The psychopathology of fame and the death of Michael Hutchenceby Raj Persaud / March 20, 1998 / Leave a comment
Published in March 1998 issue of Prospect Magazine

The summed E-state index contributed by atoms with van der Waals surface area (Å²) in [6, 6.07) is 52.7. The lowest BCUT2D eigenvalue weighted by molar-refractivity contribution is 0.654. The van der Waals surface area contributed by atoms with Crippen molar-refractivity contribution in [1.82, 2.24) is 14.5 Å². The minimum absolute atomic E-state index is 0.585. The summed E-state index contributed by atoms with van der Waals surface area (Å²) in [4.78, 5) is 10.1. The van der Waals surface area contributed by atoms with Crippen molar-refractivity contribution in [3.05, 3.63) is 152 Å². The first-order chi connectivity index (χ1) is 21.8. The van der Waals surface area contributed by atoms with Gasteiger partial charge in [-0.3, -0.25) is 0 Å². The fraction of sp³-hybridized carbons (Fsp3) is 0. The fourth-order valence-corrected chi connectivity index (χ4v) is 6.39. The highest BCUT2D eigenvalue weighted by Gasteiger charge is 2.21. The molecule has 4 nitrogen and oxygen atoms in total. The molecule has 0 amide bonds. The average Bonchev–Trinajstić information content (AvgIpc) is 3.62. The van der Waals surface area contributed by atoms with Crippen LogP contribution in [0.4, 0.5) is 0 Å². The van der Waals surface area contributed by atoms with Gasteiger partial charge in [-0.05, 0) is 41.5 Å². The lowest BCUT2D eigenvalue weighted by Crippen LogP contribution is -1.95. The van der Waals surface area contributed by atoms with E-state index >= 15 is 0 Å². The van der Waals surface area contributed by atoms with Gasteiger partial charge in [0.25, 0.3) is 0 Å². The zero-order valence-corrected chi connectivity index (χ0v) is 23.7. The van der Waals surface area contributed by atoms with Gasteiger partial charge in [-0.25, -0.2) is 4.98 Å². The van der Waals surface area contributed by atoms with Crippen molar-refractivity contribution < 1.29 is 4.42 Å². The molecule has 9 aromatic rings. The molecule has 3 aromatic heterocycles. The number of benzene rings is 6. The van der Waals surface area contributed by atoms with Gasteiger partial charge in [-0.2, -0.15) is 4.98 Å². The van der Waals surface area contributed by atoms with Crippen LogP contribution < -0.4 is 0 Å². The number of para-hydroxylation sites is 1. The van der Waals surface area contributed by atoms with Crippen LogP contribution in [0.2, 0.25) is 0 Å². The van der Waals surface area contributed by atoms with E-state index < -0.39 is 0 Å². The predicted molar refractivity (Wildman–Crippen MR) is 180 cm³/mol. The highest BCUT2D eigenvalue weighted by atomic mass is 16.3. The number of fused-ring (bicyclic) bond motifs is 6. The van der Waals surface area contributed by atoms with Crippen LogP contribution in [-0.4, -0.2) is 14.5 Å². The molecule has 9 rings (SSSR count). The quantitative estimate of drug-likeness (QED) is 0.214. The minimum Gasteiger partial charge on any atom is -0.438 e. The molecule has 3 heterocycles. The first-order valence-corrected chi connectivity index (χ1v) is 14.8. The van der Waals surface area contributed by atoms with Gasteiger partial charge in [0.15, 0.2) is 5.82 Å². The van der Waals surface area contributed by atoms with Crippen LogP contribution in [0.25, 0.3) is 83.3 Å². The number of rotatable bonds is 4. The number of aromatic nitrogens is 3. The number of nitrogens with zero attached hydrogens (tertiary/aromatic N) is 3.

Psychologists and psychiatrists have neglected the study of fame, possibly because it is difficult to recruit celebrities for experiments. But the list of the famous who have died young from suicide or suicidal behaviour includes River Phoenix (23), Jimi Hendrix (27), Kurt Cobain (27), Jim Morrison (27), Janis Joplin (27), Sylvia Plath (30) and Marilyn Monroe (36). Michael Hutchence, the rock star, has once again drawn attention to the psychopathology of fame. The standard view in psychiatry has been that the kind of personality which pursues-and attains-fame may be one already predisposed to psychological problems, even before the stress of celebrity sets in. This personality type, the narcissist, was first described by Freud in 1914. Michael Beldoch, the psychoanalytic writer, has since summarised the evolution of the narcissist: “Today’s patients, by and large, do not suffer from hysterical paralyses of the legs or hand-washing compulsions; instead it is their very psychic selves that have gone numb or that they must scrub and rescrub in an exhausting and unending effort to come clean.” According to the latest edition of the diagnostic bible of the American Psychiatric Association-the Diagnostic and Statistical Manual of Mental Disorders-narcissists exhibit extreme self-absorption and fantasise about unlimited ability, power, wealth and beauty. Narcissists tend to be exhibitionistic and they frequently express a need for attention. In relationships, narcissists tend towards exploitativeness; they fail to empathise with others. The paradox for the self-absorbed is that they hold in contempt the very individuals upon whom they are dependent for positive regard and affirmation. The Freudian explanation for the origins of narcissism focuses on the fact that all infants start out narcissists-completely self-absorbed-but eventually learn that love and praise must be earned through socially acceptable behaviour. But this principle is never properly learnt by narcissists. Freudians join with Marxists in suggesting that modern society might be particularly prone to producing narcissists because making our children happy has become the main aim of contemporary family life. Our alienation from the world of work and society outside the home means that we have turned inwards on to our children-depending on them for our own reassurance as to our lovableness and worth. This puts children in a very powerful position. Recent research into the link between self-obsession, fame and suicide has contradicted these ideas, however. It suggests that the real psychological hazard is the effect of becoming well known, not the personality type seeking fame. Mark Schaller, a psychologist at the University of British Columbia, analysed the lyrics of Kurt Cobain, the rock star who committed suicide, and Cole Porter (one of the most prolific songwriters of the 20th century), as well as the short stories of John Cheever (who won the Pulitzer prize in 1978), to find out whether there was an increase in self-referential statements (such as use of pronouns “I, me, myself, mine”) in their writings before and after they became famous. His hypothesis is that famous people become more self-conscious, and therefore self-obsessed, as a result of the increased attention they receive, and this is reflected in their work. Introspection can lead to mental illness because increased self-consciousness makes one more aware of one’s failings. Schaller argues that famous people are prone to focus on themselves because other people are more aware of them. People who enter a room where everyone turns to look at them usually feel self-conscious; famous people experience that all the time. When ordinary people become self-conscious they can usually retreat from the situation; the well known may not be able to. It is this which increases the likelihood of self-destruction. Also, when ordinary people find a mismatch between who they would like to be and who they are, they can lower their ideals. Schaller argues that celebrities have more difficulty lowering their expectations of themselves, both because of their ambition and because of the expectations imposed on them by others (fans and admirers). Schaller did find an increase in self-reference in the writings of his famous three people. This increase was particularly significant in the cases of John Cheever and Cole Porter. Schaller’s paper was published in the Journal of Personality before Michael Hutchence’s death and so did not include Hutchence’s lyrics in his analysis. But would his theory apply to Hutchence’s situation? The ratio of personal pronouns to all pronouns is found to have increased from 0.47 in his first album’s lyrics to 0.51 in his last. But this is too small an increase to be attributable to anything other than chance. What is most interesting about Schaller’s analysis is how high the ratio of personal pronouns to all pronouns is for Michael Hutchence and Kurt Cobain, even before they became famous. Self-obsession is already so high in some people that it is difficult for it to get higher. Rock stars seem peculiarly self-absorbed even before the onset of fame. One explanation is the relative youth of rock stars compared to other performing professions. The conclusion? Too much attention when you are too young is bad for you.